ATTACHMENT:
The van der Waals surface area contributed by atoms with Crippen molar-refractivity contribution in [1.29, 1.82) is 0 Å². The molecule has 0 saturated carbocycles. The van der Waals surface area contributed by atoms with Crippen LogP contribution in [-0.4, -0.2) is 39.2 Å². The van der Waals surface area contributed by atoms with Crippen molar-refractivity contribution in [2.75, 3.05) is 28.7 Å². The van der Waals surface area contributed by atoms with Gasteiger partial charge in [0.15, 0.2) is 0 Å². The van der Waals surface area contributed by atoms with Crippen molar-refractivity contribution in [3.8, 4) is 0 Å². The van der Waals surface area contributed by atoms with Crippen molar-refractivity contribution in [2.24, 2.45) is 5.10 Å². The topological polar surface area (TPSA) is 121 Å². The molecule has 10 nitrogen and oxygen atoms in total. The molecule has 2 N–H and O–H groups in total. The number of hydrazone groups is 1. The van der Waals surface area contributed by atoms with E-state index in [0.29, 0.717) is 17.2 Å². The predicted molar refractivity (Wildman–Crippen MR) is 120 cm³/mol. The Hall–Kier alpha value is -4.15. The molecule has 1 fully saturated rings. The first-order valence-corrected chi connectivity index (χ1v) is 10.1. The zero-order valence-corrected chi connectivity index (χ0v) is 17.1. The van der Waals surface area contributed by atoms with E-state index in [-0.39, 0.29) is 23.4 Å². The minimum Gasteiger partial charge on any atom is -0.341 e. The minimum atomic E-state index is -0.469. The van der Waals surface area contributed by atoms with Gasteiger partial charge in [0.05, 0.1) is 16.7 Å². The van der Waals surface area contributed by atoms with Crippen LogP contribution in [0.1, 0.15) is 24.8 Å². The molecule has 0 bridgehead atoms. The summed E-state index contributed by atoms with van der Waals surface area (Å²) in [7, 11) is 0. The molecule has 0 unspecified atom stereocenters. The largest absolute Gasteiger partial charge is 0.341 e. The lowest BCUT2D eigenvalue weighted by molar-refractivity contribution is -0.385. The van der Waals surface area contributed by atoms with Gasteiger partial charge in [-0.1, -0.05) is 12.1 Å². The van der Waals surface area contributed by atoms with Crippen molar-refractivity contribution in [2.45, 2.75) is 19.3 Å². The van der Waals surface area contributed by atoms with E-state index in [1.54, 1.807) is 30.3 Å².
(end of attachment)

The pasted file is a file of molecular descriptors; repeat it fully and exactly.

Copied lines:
The van der Waals surface area contributed by atoms with Crippen molar-refractivity contribution in [1.29, 1.82) is 0 Å². The molecule has 0 saturated carbocycles. The van der Waals surface area contributed by atoms with Crippen LogP contribution in [-0.4, -0.2) is 39.2 Å². The van der Waals surface area contributed by atoms with Crippen molar-refractivity contribution in [2.75, 3.05) is 28.7 Å². The van der Waals surface area contributed by atoms with Gasteiger partial charge in [0.15, 0.2) is 0 Å². The van der Waals surface area contributed by atoms with Crippen molar-refractivity contribution in [3.8, 4) is 0 Å². The van der Waals surface area contributed by atoms with Crippen molar-refractivity contribution in [2.24, 2.45) is 5.10 Å². The topological polar surface area (TPSA) is 121 Å². The molecule has 10 nitrogen and oxygen atoms in total. The molecule has 2 N–H and O–H groups in total. The number of hydrazone groups is 1. The van der Waals surface area contributed by atoms with E-state index in [0.29, 0.717) is 17.2 Å². The predicted molar refractivity (Wildman–Crippen MR) is 120 cm³/mol. The Hall–Kier alpha value is -4.15. The molecule has 1 fully saturated rings. The first-order valence-corrected chi connectivity index (χ1v) is 10.1. The zero-order valence-corrected chi connectivity index (χ0v) is 17.1. The van der Waals surface area contributed by atoms with E-state index in [-0.39, 0.29) is 23.4 Å². The minimum Gasteiger partial charge on any atom is -0.341 e. The minimum atomic E-state index is -0.469. The van der Waals surface area contributed by atoms with Gasteiger partial charge in [0.05, 0.1) is 16.7 Å². The van der Waals surface area contributed by atoms with Crippen LogP contribution in [0.1, 0.15) is 24.8 Å². The molecule has 0 bridgehead atoms. The summed E-state index contributed by atoms with van der Waals surface area (Å²) in [7, 11) is 0. The molecule has 0 unspecified atom stereocenters. The largest absolute Gasteiger partial charge is 0.341 e. The lowest BCUT2D eigenvalue weighted by molar-refractivity contribution is -0.385. The van der Waals surface area contributed by atoms with Gasteiger partial charge in [-0.1, -0.05) is 12.1 Å². The van der Waals surface area contributed by atoms with Crippen molar-refractivity contribution in [2.45, 2.75) is 19.3 Å². The van der Waals surface area contributed by atoms with E-state index in [1.54, 1.807) is 30.3 Å².